White Sox acquire Brett Myers from Astros

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After completing a 10-player deal with the Blue Jays yesterday, Astros general manager Jeff Luhnow isn’t done wheeling and dealing.

According to Ken Rosenthal of FOXSports.com, the White Sox have acquired right-hander Brett Myers from the Astros. No word yet on who the Astros will receive in return.

Myers was moved into the closer role this season and has a 3.52 ERA and 20/6 K/BB ratio over 30 2/3 innings while going 19-for-21 in save opportunities. He is still owed a little less than half of his $11 million salary for this season while his contract includes a $3 million buyout on a $10 million option for next season. The Astros reworked his contract this spring so that the option will vest automatically if he finishes 45 games and doesn’t finish the season on the disabled list. He currently has 29 games finished.

It’s not clear whether Myers will close with his new team. Rookie right-hander Addison Reed has handled the gig since May and has a 4.24 ERA and 34/14 K/BB ratio in 34 innings this season while going 15-for-18 in save chances.

UPDATE: Zachary Levine of the Houston Chronicle reports that the Astros will receive right-hander Matt Heidenreich, left-hander Blair Walters and a player to be named later in return.

Heidenreich, a fourth-round pick in 2009, has a 3.95 ERA in 18 starts between High-A Winston-Salem and Double-A Birmingham this season. Walters was drafted last year and has a 3.99 ERA and 165/39 K/BB ratio over his first 171 1/3 innings in pro ball. Baseball America ranked Walters as Chicago’s No. 26 prospect coming into the season while Heidenreich wasn’t included on their top-30 list.

UPDATE II: Dan Hayes of CSNChicago.com reports that Myers will cost the White Sox roughly $1 million for the rest of this season, so they will also receive cash considerations from the Astros. Part of the salary relief will include cash toward the $3 million buyout or $10 million option for next year.

Nationals place Stephen Strasburg on the disabled list

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Nationals starter Stephen Strasburg lasted only two innings in Sunday’s start against the Diamondbacks. He said he had trouble getting loose and had some stiffness in his forearm. Two days ago Dusty Baker said that expected Strasburg to make his next scheduled start on Saturday at home against the Rockies.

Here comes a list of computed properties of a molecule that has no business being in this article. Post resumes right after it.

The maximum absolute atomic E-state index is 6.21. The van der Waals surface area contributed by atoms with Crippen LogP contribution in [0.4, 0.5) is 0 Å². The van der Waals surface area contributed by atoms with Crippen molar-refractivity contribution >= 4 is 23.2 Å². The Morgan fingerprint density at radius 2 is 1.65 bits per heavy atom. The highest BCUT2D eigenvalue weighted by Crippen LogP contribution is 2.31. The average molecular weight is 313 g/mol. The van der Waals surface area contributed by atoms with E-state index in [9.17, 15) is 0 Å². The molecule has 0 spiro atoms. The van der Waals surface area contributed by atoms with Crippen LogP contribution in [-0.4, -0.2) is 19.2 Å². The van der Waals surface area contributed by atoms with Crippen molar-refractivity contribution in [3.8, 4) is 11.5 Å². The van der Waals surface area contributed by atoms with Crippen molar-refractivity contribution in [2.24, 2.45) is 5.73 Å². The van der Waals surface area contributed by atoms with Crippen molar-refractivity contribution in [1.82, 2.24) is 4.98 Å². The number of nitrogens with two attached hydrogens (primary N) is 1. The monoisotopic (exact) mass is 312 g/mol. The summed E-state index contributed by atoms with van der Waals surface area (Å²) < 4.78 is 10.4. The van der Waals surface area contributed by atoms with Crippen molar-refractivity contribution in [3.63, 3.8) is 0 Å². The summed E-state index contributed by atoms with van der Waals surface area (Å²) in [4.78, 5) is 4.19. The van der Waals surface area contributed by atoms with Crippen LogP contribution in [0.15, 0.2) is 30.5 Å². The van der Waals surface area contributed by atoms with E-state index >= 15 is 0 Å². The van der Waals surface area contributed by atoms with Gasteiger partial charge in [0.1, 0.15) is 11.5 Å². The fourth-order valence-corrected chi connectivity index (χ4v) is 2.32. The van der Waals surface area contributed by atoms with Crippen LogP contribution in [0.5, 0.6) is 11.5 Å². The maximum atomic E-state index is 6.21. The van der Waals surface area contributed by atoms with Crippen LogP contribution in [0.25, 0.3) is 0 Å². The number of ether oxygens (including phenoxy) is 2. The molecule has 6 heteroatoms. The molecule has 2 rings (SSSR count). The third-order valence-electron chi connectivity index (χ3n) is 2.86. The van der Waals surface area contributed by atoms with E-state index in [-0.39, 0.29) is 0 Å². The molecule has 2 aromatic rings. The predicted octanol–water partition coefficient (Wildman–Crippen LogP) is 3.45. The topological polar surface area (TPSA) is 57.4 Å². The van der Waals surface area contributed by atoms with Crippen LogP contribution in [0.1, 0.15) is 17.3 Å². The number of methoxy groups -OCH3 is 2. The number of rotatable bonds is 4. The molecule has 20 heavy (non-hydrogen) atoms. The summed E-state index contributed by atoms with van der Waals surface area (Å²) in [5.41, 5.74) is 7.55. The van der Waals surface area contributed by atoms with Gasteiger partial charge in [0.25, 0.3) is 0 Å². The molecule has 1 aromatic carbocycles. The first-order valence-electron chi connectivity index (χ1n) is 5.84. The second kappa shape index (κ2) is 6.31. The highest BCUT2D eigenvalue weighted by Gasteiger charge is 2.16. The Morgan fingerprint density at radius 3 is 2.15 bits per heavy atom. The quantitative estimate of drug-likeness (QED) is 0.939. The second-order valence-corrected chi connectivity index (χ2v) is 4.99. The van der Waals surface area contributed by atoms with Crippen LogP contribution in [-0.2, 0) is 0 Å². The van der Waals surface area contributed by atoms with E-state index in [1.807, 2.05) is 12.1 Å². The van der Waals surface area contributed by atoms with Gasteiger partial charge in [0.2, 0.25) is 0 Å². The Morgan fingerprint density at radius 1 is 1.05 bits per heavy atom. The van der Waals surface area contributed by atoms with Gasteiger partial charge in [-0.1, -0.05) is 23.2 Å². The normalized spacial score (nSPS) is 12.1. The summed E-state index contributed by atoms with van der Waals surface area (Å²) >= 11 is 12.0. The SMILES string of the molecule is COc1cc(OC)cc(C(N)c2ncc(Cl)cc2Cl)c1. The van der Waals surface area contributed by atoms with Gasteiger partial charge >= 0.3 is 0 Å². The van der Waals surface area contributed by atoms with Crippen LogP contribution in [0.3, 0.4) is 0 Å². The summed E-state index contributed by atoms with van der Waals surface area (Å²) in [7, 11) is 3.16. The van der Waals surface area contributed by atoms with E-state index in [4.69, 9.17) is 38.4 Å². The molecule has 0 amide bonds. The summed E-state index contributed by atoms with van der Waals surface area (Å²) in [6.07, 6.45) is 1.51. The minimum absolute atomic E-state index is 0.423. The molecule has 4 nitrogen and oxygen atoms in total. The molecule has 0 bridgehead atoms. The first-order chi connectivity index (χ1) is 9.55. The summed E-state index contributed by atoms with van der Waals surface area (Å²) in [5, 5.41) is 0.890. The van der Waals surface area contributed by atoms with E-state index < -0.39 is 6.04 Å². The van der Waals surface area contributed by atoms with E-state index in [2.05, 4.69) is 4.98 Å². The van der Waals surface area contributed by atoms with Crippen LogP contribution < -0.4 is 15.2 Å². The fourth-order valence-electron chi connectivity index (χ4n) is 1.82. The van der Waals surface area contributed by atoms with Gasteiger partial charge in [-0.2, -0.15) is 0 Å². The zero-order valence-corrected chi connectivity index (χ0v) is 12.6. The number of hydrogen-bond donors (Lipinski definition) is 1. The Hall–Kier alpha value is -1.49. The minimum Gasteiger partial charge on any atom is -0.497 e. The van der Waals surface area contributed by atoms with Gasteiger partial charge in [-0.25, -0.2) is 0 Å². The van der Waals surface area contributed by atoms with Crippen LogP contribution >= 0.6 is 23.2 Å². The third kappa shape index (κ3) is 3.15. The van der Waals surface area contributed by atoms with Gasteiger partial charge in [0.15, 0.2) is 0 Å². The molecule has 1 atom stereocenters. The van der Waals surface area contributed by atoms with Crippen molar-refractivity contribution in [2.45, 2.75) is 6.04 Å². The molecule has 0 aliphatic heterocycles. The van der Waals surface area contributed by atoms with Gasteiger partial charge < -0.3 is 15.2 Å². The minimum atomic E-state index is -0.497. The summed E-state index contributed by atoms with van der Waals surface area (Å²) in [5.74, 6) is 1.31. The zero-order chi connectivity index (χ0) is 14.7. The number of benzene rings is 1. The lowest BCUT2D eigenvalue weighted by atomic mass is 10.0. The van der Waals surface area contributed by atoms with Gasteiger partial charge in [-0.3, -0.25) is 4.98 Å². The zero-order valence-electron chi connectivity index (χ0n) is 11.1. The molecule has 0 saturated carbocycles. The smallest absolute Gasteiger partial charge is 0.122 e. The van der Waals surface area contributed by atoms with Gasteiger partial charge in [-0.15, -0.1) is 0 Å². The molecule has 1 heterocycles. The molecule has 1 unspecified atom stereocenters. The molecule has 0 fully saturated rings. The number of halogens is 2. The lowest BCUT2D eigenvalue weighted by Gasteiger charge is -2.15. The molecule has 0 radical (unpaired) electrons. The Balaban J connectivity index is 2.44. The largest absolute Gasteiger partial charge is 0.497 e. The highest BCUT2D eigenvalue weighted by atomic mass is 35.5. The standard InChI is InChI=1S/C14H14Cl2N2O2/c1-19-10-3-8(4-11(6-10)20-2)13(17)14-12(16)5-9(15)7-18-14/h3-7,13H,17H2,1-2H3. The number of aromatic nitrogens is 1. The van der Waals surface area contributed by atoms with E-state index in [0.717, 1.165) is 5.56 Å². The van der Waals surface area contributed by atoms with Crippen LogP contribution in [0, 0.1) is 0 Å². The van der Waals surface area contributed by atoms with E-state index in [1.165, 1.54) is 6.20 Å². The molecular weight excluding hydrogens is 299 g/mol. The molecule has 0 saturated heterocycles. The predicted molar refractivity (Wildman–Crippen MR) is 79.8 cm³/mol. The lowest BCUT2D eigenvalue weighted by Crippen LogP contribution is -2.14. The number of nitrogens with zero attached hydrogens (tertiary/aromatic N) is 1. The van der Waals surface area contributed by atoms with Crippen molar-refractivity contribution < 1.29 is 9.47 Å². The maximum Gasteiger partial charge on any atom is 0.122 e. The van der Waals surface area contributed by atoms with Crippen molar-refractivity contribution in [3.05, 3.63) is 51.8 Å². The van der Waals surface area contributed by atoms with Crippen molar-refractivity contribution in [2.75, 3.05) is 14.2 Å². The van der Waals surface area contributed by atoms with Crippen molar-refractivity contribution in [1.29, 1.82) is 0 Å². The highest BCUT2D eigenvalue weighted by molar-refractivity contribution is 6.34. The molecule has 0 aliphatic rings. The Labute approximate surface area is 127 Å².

Nope. Not happening.Today the Nationals placed Strasburg on the 10-day disabled list with a right elbow nerve impingement.

Not that they expect it to be a long stay. The plan is for him to miss one start, rest up and come back. Erick Fedde will be promoted from Triple-A Syracuse to pitch in Strasburg’s place on Saturday against the Rockies.

Optimistically, this is a situation in which, if the Nats were in a tight race, Strasburg would try to gut it out, but since they’re not, they can afford to be cautious with him. Obviously time will tell if such optimism is warranted.

Danny Tartabull: dumbest fugitive alive

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Remember Danny Tartabull? He was a pretty dang good, and underrated, slugger in the 1980s and 1990s. For a brief moment he was even baseball’s highest-paid player. He began with the Mariners, but his best years came in Kansas City where he put up a line of .290/.376/.518 (144 OPS+) with 124 homers over five seasons. From there he went to the Yankees, where he continued to be a solid producer for the most part, with an .845 OPS (128 OPS+) and added another 81 homers in four seasons. He was a journeyman after that and retired after the 1997 season.

Since then things haven’t been all that great for Tartabull. While he was a key contributor to the teams for which he played, he didn’t contribute much to his own dang children. In 2011 he was adjudged a deadbeat dad with a $275,000 outstanding child support bill for which he received a criminal conviction. He was granted probation, which he violated, and then failed to report for the six-month jail sentence he was handed. Since 2012 there has been a warrant out for his arrest.

Given that there are still enough people around who know and remember Danny Tartabull, it seems like it’d be pretty easy to track him down. He’s been a fugitive for the past five years, however, likely due to the police not prioritizing a six-month sentence for a deadbeat.

Thankfully, though, Tartabull helped them out. How? He called them:

54-year-old Tartabull has basically been under the radar ever since … until July 24, when he called police himself to report that his car had been broken into near his apartment in Agoura, CA.

When cops arrived, they ran Tartabull’s name through the system and noticed the active warrant — and immediately arrested him.

Not supporting your kids is shameful. Skipping out on a jail sentence is wrong. Calling the cops when there’s a longstanding warrant for your arrest is stupid.

Congratulations, Danny. You haven’t played baseball for 20 years, but this week you won the triple crown.